Possible Causes of Appendicitis
The word appendicitis mean "inflammation of the appendix". It's not always clear why this inflammation develops. The problem may begin when the opening to the appendix is blocked by mucus produced inside the appendix or by feces moving through the colon. The feces may become hard, forming a fecal stone that traps bacteria inside the appendix.
Trapped bacteria reproduce and their population increases, since they can't escape into the colon. The bacteria trigger the inflammatory response, which is the body's way of fighting infection and damage to the body. Pus and fluid build up during this response, causing the appendix to swell and become painful.
The appendix may also become blocked when its lymphoid tissue swells due to a gastrointestinal infection or an infection somewhere else in the body. In addition, the entrance to the appendix may be blocked by an abnormal growth of tissue. Rarely, appendicitis develops because of trauma to the abdomen.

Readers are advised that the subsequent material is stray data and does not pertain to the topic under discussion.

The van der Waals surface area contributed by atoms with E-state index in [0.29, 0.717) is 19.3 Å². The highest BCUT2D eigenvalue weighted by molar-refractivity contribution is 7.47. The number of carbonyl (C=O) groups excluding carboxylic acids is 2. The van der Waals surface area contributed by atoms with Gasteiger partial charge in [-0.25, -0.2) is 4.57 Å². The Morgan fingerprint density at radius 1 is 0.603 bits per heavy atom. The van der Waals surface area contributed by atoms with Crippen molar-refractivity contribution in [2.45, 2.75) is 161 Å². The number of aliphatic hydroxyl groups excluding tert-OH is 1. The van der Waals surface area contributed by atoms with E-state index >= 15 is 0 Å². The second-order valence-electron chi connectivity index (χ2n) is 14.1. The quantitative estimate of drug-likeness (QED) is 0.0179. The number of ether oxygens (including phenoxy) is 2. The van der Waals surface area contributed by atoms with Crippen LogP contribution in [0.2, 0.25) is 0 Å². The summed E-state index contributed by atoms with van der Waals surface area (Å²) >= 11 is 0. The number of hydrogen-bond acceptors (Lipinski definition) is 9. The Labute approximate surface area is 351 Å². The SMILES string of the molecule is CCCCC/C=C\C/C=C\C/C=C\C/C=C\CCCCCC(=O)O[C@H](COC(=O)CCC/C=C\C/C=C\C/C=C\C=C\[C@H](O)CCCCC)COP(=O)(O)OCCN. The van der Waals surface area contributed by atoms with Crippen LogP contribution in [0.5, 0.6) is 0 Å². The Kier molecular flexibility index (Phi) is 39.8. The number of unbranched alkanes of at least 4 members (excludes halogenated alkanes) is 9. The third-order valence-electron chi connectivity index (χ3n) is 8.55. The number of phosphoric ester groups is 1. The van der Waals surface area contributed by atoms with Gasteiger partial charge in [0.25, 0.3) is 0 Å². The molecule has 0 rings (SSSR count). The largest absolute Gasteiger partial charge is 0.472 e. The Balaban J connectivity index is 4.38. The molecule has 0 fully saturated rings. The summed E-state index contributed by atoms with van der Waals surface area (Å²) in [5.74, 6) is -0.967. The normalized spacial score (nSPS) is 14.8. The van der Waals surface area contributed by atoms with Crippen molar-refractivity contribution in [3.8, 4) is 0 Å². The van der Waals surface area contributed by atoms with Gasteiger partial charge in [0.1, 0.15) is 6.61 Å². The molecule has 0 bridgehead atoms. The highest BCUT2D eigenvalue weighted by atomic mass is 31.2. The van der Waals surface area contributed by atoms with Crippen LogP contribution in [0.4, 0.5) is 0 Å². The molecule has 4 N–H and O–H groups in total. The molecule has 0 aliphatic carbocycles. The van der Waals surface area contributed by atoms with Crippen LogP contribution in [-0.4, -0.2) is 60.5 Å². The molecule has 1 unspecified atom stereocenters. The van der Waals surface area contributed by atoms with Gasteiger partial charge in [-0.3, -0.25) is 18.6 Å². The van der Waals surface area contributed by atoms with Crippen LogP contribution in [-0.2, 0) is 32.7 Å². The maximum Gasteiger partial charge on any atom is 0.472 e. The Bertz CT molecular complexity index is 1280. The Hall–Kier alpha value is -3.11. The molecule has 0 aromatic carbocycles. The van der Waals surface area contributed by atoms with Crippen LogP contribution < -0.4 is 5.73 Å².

Possible Symptoms of the Disorder
The most noticeable symptom of appendicitis is generally pain.
- The first symptom of the problem is usually a dull pain near the naval. The pain is often diffuse and isn't localized in any one area.
- This pain gradually moves to the lower right quadrant of the abdomen and becomes more severe.
- Pain become worse as time passes.
- Pain is felt when the lower right abdomen is pressed. (This should always be done very gently!)
- Pain is felt when the hand that was pressing the abdomen is released (rebound tenderness).
- Pain is worse when a person coughs, walks or moves.
These symptoms may be caused by other conditions besides appendicitis. A doctor must be consulted for a diagnosis.
Other Possible Symptoms
Other symptoms of appendicitis include the following:
- nausea and vomiting
- loss of appetite
- abdominal swelling
- diarrhea or constipation
- inability to pass gas
The symptoms of appendicitis are shared with other disorders, so a doctor will often perform diagnostic tests before the appendix is removed.
Appendicitis can't be self-diagnosed or treated with herbal medicine. Someone with symptoms that might indicate the existence of appendicitis must visit a doctor for a diagnosis and treatment. A ruptured appendix is a very dangerous condition.
An Appendicitis Poll
Have you had appendicitis?
Removal of the Appendix